Books, unlike movies, can be enjoyed at any pace, and over any amount of time. The time constraints of movies force producers to eliminate elements of the story. The Martian movie loses several climatic scenes from the book, including the death of Pathfinder and the enormous dust storm that slows Watney’s travel. Arguably the most important affordance movies provide is the uniformity of the audience’s experience. Unlike in a book, where each reader uses their own imagination to build worlds in their minds, every movie viewer sees the exact same thing. Certainly every viewer still carries his or her own biases, but these are present throughout every media form. Movies can also utilize music and sound effects to heighten the audiences’ emotions; throughout the Martian, the diegetic effects match the tension and relief the audience experiences. Usually, when a book is converted into a movie, the protagonist’s internal dialogue is lost. In the Martian, however, Mark is able to recount his experiences to his logs as a first person narrative, preserving much of his thought process.
Blog style narratives work well for a very narrow type of story, but Mark Watney’s logs complement this style very well. The blog, as this story was originally written, allows for some feedback and interactivity between the readers and author.
We also examined Mars through Virtual Reality. This technology, when implemented well can completely immerse the viewer in the world of the story. It is, however, an isolating experience. In the same way that the affordances of books encourage solo reading, the constraints of virtual reality make it difficult to share.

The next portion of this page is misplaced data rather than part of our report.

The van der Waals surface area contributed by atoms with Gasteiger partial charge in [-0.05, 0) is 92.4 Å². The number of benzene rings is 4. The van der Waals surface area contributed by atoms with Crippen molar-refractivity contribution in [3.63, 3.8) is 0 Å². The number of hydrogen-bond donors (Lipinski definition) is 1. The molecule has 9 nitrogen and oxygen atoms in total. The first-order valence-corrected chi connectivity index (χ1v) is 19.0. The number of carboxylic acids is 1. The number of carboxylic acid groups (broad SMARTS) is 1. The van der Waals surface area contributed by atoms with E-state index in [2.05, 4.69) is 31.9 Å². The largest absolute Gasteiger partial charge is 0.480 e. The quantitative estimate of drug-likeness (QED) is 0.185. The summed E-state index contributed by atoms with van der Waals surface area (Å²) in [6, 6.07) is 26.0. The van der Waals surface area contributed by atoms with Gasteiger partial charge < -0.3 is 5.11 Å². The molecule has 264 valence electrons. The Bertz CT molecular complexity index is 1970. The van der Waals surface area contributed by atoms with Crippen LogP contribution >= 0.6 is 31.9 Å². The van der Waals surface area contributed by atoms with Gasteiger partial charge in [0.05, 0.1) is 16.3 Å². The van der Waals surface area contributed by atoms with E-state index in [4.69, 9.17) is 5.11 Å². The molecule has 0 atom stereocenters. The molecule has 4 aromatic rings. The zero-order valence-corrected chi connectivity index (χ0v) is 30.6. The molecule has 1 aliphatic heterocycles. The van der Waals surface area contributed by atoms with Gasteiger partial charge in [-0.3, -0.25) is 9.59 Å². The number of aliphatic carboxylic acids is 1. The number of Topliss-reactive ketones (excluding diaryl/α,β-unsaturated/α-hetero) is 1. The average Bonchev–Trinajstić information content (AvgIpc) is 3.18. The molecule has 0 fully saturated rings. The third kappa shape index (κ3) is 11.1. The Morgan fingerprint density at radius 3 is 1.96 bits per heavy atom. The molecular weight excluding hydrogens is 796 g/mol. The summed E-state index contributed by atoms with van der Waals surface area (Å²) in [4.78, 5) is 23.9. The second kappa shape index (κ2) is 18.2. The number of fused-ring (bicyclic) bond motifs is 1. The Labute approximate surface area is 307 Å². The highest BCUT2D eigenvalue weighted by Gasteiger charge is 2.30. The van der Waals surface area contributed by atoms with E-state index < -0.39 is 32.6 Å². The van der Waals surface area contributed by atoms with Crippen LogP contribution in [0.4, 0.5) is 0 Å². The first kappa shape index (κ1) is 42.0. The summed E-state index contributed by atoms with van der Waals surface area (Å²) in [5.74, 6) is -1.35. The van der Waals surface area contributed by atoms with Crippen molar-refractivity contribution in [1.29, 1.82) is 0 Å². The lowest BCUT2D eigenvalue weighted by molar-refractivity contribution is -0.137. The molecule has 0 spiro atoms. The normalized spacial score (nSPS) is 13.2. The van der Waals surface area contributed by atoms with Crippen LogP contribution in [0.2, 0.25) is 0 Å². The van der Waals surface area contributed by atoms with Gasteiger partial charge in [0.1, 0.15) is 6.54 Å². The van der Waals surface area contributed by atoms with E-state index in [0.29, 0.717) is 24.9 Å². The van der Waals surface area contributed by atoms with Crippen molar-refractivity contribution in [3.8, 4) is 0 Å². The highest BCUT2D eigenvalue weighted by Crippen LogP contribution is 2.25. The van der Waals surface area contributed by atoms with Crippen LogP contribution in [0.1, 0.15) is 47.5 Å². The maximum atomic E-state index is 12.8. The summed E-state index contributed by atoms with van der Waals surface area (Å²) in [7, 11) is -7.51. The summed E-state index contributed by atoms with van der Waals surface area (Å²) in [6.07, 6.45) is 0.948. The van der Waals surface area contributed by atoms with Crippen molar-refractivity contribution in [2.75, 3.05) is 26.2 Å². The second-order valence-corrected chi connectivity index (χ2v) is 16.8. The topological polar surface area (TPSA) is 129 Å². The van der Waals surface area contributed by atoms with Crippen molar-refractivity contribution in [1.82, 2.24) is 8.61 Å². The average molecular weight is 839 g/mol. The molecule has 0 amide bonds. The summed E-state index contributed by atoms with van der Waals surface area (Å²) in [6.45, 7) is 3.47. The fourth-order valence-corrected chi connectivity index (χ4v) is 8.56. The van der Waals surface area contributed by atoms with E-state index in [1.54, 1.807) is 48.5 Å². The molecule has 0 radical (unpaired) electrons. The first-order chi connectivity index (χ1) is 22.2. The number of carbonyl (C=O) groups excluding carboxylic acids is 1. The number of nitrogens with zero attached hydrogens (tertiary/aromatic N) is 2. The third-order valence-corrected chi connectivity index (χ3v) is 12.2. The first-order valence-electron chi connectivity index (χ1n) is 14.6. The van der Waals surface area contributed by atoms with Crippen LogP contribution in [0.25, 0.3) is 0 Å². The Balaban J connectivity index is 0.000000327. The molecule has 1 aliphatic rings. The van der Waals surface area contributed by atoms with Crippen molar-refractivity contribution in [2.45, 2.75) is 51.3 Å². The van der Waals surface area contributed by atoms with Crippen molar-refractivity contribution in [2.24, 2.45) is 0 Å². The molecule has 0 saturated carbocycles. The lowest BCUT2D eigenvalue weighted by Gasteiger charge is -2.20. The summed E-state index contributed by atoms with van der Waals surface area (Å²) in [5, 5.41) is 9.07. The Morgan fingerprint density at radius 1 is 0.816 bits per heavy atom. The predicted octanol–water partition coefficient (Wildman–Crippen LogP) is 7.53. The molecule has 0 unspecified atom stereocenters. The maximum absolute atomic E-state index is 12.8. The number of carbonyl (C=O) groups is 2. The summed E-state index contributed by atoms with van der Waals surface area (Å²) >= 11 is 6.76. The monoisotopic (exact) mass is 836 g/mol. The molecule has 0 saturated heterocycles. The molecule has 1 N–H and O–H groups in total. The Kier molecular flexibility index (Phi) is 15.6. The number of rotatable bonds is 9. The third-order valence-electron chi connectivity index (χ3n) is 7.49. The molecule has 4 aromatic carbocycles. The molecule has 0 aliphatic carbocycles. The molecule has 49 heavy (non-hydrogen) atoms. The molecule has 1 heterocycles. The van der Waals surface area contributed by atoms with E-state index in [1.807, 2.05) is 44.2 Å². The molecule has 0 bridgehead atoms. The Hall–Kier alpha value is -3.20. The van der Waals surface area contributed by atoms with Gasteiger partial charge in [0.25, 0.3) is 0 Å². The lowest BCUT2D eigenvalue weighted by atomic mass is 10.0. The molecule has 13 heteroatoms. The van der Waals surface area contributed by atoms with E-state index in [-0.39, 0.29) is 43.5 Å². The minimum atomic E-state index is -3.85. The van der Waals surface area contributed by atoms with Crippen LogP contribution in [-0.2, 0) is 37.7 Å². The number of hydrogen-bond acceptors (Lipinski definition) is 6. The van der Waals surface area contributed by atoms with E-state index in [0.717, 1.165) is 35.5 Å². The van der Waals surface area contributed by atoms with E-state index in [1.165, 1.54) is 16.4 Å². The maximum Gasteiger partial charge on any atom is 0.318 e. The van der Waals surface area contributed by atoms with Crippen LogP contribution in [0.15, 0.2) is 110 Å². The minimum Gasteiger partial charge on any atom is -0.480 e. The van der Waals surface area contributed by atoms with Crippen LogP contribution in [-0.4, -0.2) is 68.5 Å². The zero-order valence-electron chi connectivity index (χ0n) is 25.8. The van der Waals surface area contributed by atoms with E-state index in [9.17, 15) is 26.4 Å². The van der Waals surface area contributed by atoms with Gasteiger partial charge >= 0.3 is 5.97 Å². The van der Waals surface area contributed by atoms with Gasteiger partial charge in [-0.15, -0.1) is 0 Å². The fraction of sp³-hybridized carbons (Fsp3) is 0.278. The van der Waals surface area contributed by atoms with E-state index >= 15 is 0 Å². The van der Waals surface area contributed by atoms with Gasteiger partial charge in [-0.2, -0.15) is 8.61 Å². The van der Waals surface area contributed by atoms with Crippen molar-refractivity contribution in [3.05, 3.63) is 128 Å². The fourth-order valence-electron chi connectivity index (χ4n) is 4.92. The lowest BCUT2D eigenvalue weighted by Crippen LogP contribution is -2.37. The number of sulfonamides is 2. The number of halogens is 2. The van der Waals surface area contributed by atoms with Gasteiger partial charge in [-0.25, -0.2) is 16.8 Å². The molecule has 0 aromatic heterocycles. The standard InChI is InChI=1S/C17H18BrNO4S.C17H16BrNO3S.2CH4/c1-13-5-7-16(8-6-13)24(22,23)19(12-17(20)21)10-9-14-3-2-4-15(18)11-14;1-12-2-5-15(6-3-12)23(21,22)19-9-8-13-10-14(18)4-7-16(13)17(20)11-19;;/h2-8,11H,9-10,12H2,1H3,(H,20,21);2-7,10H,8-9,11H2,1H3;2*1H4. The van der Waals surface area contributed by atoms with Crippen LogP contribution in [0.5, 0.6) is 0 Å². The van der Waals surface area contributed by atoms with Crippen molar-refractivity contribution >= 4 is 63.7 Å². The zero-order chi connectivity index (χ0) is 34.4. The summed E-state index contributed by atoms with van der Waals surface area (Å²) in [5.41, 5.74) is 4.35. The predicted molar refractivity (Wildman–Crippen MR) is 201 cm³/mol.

The Martian is also available as an interactive game story, in which the user has some control over the course of events. One of the affordances that the app uniquely provides is the opportunity to get information from outside the game. This multimedia hypertextuality draws in the users outside experiences and ability to research topics on demand. This is a popular utility in many mobile apps, and often includes additional external elements such as GPS location.
While neither the virtual reality experience nor mobile game was social or particularly interactive with the real world, I think there is huge potential for this in the future. As an example of collaborative game, the chaotic game Spaceteam involves multiple players in the same room, each with a fraction of the control panel of their collective ship and instructions that might apply to someone’s else’s screen. I can easily imagine a Martian themed variant of this idea in which multiple players must work together as NASA to help the endangered astronaut(s). Perhaps, however, social interactivity doesn’t belong in the story of a man alone on a barren planet.
Transmedia is the idea that each medium should play to its strengths and add a unique layer to the story. While there are some minor differences between each of these versions of the Martian, they are largely all the same, and their individual contributions are meager. For readers exploring multiple venues simultaneously, this may cause saturation. As I switched between the movie, book, and game adaptations of this story, I felt a sense of déjà vu and found it difficult to determine if I had read a section already, or if I was just overfamiliar with the story. On the other hand, the exploration this story through multiple medias reveals more detail and a deeper understanding than is possible through one medium alone.